I’m a big fan of tricep workouts for the same reason I’m a fan of bicep workouts!
Below are some of the basic workouts I do when I work triceps, which I will normally work in conjunction with biceps, rotating back and forth between the two.
Like I mention in my Getting Started with Fitness page, I recommend finding a weight that allows you to do 3 sets of 6-10 reps. Just find what you’re comfortable with so that you do not feel like you’re injuring yourself, and also something that challenges you.
Remember: to build “toned” arms, you must challenge your muscles so they can grow!
(image source: bodybuilding.com)
All underlined exercises hyperlink to the exercise as it appears in the bodybuilding.com Exercise Database
- For this exercise, you will need to place a bench behind your back. With the bench perpendicular to your body, and while looking away from it, hold on to the bench on its edge with the hands fully extended, separated at shoulder width. The legs will be extended forward, feet on the ground.
- Slowly lower your body as you inhale by bending at the elbows until you lower yourself far enough to where there is an angle slightly smaller than 90 degrees between the upper arm and the forearm. Tip: Keep the elbows as close as possible throughout the movement. Forearms should always be pointing down.
- Using your triceps to bring your torso up again, lift yourself back to the starting position. (1)
Note: If it feels too easy, add a 10 lb. plate onto your lap to make it harder! Or, hold the dip for 1 second once you are at the bottom of the movement and your arms are at 90 degrees.
Lying Close-Grip Barbell Triceps Extension
- While holding a straight barbell or curl barbell with a pronated grip (palms facing forward), lie on your back on a flat bench with your head close to the end of the bench. Tip: If you are holding a straight barbell grab it using a shoulder-width grip and if you are using an curl barbell grab it on the inner handles.
- Extend your arms in front of you and slowly bring the bar back in a semicircular motion (while keeping the arms extended) to a position over your head. At the end of this step your arms should be overhead and perpendicular to the floor. This will be your starting position. Tip: Keep your elbows in at all times.
- As you inhale, lower the bar by bending at the elbows and while keeping the upper arm stationary. Keep lowering the bar until your forearms are perpendicular to the floor.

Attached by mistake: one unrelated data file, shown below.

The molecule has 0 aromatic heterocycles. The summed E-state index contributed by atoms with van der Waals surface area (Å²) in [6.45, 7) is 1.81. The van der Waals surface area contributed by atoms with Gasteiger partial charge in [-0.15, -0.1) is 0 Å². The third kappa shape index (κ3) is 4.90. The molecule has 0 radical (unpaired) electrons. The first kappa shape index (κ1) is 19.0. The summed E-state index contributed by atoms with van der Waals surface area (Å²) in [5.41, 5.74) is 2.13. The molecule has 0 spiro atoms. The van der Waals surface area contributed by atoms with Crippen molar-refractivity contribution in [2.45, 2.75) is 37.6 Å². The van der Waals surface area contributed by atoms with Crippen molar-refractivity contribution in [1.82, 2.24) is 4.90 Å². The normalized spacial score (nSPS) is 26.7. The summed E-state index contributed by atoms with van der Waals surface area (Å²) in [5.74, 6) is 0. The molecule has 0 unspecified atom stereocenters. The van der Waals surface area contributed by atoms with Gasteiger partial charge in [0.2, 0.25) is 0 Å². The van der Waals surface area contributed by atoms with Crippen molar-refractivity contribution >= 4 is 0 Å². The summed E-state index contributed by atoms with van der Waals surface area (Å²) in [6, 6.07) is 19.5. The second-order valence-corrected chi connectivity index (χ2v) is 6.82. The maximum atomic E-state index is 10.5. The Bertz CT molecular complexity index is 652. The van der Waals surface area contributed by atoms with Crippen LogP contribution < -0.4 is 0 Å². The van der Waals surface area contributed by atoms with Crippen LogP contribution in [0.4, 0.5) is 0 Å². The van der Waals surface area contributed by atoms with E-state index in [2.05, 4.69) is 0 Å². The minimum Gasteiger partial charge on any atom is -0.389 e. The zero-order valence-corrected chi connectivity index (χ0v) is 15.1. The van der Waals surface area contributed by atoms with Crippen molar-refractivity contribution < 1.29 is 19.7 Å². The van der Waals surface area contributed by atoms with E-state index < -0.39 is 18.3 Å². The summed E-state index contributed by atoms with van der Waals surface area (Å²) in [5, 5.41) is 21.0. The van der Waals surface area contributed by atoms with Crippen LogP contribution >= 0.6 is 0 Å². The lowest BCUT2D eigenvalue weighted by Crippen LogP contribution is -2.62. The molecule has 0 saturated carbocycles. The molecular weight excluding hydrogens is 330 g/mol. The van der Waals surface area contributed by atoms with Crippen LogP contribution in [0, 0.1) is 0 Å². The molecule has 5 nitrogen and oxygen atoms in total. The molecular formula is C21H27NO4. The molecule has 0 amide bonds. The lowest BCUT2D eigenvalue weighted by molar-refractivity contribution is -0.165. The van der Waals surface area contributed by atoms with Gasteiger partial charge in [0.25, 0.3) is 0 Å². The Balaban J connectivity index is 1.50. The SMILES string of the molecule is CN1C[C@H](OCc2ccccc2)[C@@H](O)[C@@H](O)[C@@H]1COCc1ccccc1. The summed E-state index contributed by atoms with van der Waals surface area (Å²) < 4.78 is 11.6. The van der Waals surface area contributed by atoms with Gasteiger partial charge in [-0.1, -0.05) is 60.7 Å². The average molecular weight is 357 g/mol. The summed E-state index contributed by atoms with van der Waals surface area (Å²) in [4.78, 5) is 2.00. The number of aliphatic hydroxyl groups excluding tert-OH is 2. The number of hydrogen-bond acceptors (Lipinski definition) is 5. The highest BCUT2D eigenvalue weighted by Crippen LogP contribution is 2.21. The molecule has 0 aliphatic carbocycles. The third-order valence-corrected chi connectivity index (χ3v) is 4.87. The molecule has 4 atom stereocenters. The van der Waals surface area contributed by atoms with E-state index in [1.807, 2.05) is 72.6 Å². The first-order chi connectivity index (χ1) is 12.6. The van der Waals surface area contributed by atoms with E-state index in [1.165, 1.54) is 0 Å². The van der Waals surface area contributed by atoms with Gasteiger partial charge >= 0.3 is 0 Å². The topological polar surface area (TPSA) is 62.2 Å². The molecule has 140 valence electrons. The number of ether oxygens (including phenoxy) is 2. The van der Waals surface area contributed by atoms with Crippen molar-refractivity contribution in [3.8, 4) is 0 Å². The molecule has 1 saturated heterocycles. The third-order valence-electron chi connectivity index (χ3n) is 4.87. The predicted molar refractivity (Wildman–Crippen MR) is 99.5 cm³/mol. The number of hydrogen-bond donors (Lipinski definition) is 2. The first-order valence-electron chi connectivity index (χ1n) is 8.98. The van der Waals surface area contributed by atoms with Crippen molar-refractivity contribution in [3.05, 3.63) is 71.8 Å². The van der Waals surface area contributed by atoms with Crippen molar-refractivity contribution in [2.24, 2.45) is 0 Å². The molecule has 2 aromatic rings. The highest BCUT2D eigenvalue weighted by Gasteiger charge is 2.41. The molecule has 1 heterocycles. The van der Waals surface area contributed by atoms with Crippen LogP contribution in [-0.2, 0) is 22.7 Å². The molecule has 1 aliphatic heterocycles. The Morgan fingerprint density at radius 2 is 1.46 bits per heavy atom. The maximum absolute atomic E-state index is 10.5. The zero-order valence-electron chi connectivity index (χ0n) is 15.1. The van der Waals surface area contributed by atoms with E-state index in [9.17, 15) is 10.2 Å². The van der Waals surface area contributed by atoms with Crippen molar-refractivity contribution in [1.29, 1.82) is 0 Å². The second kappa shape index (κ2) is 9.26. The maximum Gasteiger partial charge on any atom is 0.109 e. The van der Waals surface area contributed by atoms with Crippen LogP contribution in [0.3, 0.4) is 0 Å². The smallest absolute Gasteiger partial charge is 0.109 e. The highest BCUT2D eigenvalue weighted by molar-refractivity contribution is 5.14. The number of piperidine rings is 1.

- As you exhale bring the bar back up to the starting position by pushing the bar up in a semi-circular motion until the lower arms are also parallel to the floor. Contract the triceps hard at the top of the movement for a second. Tip: Again, only the forearms should move. The upper arms should remain stationary at all times. (2)
- Attach a straight bar to a high pulley and grab with an overhand grip (palms facing down) at shoulder width.
- Standing upright with the torso straight and a very small inclination forward, bring the upper arms close to your body and perpendicular to the floor. The forearms should be pointing up towards the pulley as they hold the bar. This is your starting position.
- Using the triceps, bring the bar down until it touches the front of your thighs and the arms are fully extended perpendicular to the floor. The upper arms should always remain stationary next to your torso and only the forearms should move. Exhale as you perform this movement.
- After a second hold at the contracted position, bring the bar slowly up to the starting point. Breathe in as you perform this step.
- To begin, stand up with a dumbbell held by both hands. Your feet should be about shoulder width apart from each other. Slowly use both hands to grab the dumbbell and lift it over your head until both arms are fully extended.
- The resistance should be resting in the palms of your hands with your thumbs around it. The palm of the hands should be facing up towards the ceiling. This will be your starting position.
- Keeping your upper arms close to your head with elbows in and perpendicular to the floor, lower the resistance in a semicircular motion behind your head until your forearms touch your biceps. Tip: The upper arms should remain stationary and only the forearms should move. Breathe in as you perform this step.
- Go back to the starting position by using the triceps to raise the dumbbell. Breathe out as you perform this step. (3)
- Lie back on a flat bench. Using a close grip (around shoulder width), lift the barbell and hold it straight over you with your arms locked. This will be your starting position.
- As you breathe in, come down slowly until you feel the bar on your middle chest. Tip: Make sure that – as opposed to a regular bench press – you keep the elbows close to the torso at all times in order to maximize triceps involvement.
- After a second pause, bring the bar back to the starting position as you breathe out and push the bar using your triceps muscles. Lock your arms in the contracted position, hold for a second and then start coming down slowly again. Tip: It should take at least twice as long to go down than to come up. (4)
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